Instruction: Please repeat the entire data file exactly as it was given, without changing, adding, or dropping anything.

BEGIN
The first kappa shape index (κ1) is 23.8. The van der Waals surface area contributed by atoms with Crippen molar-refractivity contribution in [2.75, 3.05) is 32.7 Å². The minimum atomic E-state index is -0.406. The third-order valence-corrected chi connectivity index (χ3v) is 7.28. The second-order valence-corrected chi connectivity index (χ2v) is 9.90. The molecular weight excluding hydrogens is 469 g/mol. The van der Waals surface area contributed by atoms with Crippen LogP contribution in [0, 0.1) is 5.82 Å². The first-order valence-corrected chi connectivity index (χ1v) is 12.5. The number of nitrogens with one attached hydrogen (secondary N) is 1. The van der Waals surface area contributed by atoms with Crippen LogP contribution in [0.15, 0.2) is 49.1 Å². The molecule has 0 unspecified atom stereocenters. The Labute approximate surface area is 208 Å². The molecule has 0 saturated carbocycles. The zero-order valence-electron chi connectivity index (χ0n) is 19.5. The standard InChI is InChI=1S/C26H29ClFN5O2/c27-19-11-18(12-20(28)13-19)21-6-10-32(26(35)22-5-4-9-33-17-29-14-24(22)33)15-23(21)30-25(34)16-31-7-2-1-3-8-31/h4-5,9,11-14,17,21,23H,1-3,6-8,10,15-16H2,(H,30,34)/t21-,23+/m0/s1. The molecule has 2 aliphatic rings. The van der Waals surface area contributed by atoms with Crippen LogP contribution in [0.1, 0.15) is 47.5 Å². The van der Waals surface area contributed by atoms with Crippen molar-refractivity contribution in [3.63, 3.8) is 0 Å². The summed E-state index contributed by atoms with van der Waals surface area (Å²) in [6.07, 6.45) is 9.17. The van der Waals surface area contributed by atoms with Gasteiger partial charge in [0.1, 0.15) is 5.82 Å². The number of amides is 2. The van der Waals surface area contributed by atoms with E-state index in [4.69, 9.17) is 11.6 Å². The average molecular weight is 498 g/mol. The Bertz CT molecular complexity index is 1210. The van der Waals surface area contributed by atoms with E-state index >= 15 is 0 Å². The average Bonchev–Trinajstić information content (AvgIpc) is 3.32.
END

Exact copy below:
The first kappa shape index (κ1) is 23.8. The van der Waals surface area contributed by atoms with Crippen molar-refractivity contribution in [2.75, 3.05) is 32.7 Å². The minimum atomic E-state index is -0.406. The third-order valence-corrected chi connectivity index (χ3v) is 7.28. The second-order valence-corrected chi connectivity index (χ2v) is 9.90. The molecular weight excluding hydrogens is 469 g/mol. The van der Waals surface area contributed by atoms with Crippen LogP contribution in [0, 0.1) is 5.82 Å². The first-order valence-corrected chi connectivity index (χ1v) is 12.5. The number of nitrogens with one attached hydrogen (secondary N) is 1. The van der Waals surface area contributed by atoms with Crippen LogP contribution in [0.15, 0.2) is 49.1 Å². The molecule has 0 unspecified atom stereocenters. The Labute approximate surface area is 208 Å². The molecule has 0 saturated carbocycles. The zero-order valence-electron chi connectivity index (χ0n) is 19.5. The standard InChI is InChI=1S/C26H29ClFN5O2/c27-19-11-18(12-20(28)13-19)21-6-10-32(26(35)22-5-4-9-33-17-29-14-24(22)33)15-23(21)30-25(34)16-31-7-2-1-3-8-31/h4-5,9,11-14,17,21,23H,1-3,6-8,10,15-16H2,(H,30,34)/t21-,23+/m0/s1. The molecule has 2 aliphatic rings. The van der Waals surface area contributed by atoms with Crippen LogP contribution in [0.1, 0.15) is 47.5 Å². The van der Waals surface area contributed by atoms with Crippen molar-refractivity contribution in [3.63, 3.8) is 0 Å². The summed E-state index contributed by atoms with van der Waals surface area (Å²) in [6.07, 6.45) is 9.17. The van der Waals surface area contributed by atoms with Gasteiger partial charge in [0.1, 0.15) is 5.82 Å². The number of amides is 2. The van der Waals surface area contributed by atoms with E-state index in [4.69, 9.17) is 11.6 Å². The average molecular weight is 498 g/mol. The Bertz CT molecular complexity index is 1210. The van der Waals surface area contributed by atoms with E-state index >= 15 is 0 Å². The average Bonchev–Trinajstić information content (AvgIpc) is 3.32.